SN also induced a systemic response, with increases in serum LDH, IL-8, and VEGF levels. The serum LDH level increased 6 h after injection, and decreased after 24 and 48 h. The serum levels of IL-8 were higher than those of animals injected with saline solution at all three time periods, and were higher than those of animals injected with TL at 6 and 24 h. The serum VEGF levels in the SN group were significantly greater than those in the control group or in animals injected with saline solution.
There have been only a limited number of previous studies that examined changes in the blood or serum after the intrapleural injection of sclerosing agents. In one study in rabbits, the intrapleural injection of TL led to a significant increase in the angiotensin-converting enzyme activity in serum, whereas the intrapleural injection of doxycycline led to increases in liver function enzymes and produced lung toxicity for 30 days. In a clinical study, the intrapleural injection of both TL and tetracycline induced significant increases in serum C-reactive protein levels 48 h after the injection, but the increases after TL injection were significantly greater than the increases after tetracycline injection. In the same study, the intrapleural injection of TL, but not of tetracycline, led to decreased levels of oxygen saturation and to decreases in lung clearance, as measured by a 99mTc-diethylenetriaminepenta-acetate scan 48 h after the injection. antiviral eye drops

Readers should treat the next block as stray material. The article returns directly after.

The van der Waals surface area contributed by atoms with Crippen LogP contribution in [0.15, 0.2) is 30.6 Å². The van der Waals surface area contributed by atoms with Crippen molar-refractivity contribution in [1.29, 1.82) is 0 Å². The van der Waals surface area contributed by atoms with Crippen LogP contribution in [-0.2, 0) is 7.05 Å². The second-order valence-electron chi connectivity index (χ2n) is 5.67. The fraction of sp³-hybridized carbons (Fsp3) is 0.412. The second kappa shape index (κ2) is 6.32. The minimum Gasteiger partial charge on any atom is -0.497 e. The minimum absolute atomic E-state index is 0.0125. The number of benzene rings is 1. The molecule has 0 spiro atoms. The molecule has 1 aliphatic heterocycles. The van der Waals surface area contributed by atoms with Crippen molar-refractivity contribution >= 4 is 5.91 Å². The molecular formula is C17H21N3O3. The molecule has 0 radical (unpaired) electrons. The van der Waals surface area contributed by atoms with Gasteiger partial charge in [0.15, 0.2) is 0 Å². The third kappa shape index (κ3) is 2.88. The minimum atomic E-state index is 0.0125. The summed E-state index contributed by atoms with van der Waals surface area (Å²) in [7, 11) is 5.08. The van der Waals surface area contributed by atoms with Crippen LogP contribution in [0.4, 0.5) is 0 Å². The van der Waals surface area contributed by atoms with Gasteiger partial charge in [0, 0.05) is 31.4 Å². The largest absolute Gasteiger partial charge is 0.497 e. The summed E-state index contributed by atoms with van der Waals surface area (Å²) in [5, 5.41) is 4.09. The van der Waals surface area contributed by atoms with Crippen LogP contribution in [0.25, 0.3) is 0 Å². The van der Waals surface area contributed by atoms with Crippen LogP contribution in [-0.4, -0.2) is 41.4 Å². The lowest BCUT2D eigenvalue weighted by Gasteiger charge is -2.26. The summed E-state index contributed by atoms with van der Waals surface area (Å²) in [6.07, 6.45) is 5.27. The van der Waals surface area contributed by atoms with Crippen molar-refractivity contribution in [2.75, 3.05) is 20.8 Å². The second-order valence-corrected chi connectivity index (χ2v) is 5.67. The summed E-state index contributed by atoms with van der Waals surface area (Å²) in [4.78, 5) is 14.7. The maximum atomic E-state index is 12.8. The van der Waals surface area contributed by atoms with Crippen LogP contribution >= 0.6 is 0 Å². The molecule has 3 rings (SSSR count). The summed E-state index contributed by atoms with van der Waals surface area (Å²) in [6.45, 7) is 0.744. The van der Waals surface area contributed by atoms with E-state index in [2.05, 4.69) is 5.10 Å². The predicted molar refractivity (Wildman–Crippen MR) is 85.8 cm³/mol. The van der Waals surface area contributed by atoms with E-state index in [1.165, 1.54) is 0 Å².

The mechanisms by which TL induces a systemic inflammatory response remain unknown. One possible mechanism is the migration of TL particles to other organs such as the lung, spleen, liver, and kidneys, where its presence could elicit an inflammatory response. Indeed, after the intrapleural administration of TL in rats and rabbits, TL particles have been found in various organs. Moreover, TL particles were found disseminated throughout the body in one patient who died of ARDS following TL administration.